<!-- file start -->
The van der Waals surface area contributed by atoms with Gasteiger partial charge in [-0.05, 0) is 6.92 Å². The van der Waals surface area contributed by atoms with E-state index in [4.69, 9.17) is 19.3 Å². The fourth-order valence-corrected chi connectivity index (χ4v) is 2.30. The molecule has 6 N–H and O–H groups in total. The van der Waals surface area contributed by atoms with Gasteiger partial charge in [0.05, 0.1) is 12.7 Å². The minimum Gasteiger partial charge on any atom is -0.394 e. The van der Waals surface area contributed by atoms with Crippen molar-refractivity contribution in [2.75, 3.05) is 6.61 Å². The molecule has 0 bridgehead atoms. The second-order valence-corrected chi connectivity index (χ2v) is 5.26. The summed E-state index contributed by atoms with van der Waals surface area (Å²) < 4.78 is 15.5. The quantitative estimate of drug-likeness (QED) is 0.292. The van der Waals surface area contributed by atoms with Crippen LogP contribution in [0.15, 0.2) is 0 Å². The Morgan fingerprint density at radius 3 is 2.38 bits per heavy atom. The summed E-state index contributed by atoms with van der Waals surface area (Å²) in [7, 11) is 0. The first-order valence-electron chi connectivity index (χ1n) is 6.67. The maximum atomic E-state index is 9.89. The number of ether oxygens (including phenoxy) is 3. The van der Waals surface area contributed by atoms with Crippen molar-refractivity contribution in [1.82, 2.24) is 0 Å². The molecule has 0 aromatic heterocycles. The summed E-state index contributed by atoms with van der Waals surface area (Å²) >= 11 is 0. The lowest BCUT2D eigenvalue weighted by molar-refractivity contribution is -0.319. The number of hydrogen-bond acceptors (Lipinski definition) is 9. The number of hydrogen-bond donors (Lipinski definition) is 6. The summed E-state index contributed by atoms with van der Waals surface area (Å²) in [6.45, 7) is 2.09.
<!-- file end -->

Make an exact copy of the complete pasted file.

The van der Waals surface area contributed by atoms with Gasteiger partial charge in [-0.05, 0) is 6.92 Å². The van der Waals surface area contributed by atoms with E-state index in [4.69, 9.17) is 19.3 Å². The fourth-order valence-corrected chi connectivity index (χ4v) is 2.30. The molecule has 6 N–H and O–H groups in total. The van der Waals surface area contributed by atoms with Gasteiger partial charge in [0.05, 0.1) is 12.7 Å². The minimum Gasteiger partial charge on any atom is -0.394 e. The van der Waals surface area contributed by atoms with Crippen molar-refractivity contribution in [2.75, 3.05) is 6.61 Å². The molecule has 0 bridgehead atoms. The second-order valence-corrected chi connectivity index (χ2v) is 5.26. The summed E-state index contributed by atoms with van der Waals surface area (Å²) < 4.78 is 15.5. The quantitative estimate of drug-likeness (QED) is 0.292. The van der Waals surface area contributed by atoms with Crippen LogP contribution in [0.15, 0.2) is 0 Å². The Morgan fingerprint density at radius 3 is 2.38 bits per heavy atom. The summed E-state index contributed by atoms with van der Waals surface area (Å²) in [7, 11) is 0. The first-order valence-electron chi connectivity index (χ1n) is 6.67. The maximum atomic E-state index is 9.89. The number of ether oxygens (including phenoxy) is 3. The van der Waals surface area contributed by atoms with Crippen molar-refractivity contribution in [1.82, 2.24) is 0 Å². The molecule has 0 aromatic heterocycles. The summed E-state index contributed by atoms with van der Waals surface area (Å²) >= 11 is 0. The lowest BCUT2D eigenvalue weighted by molar-refractivity contribution is -0.319. The number of hydrogen-bond acceptors (Lipinski definition) is 9. The number of hydrogen-bond donors (Lipinski definition) is 6. The summed E-state index contributed by atoms with van der Waals surface area (Å²) in [6.45, 7) is 2.09.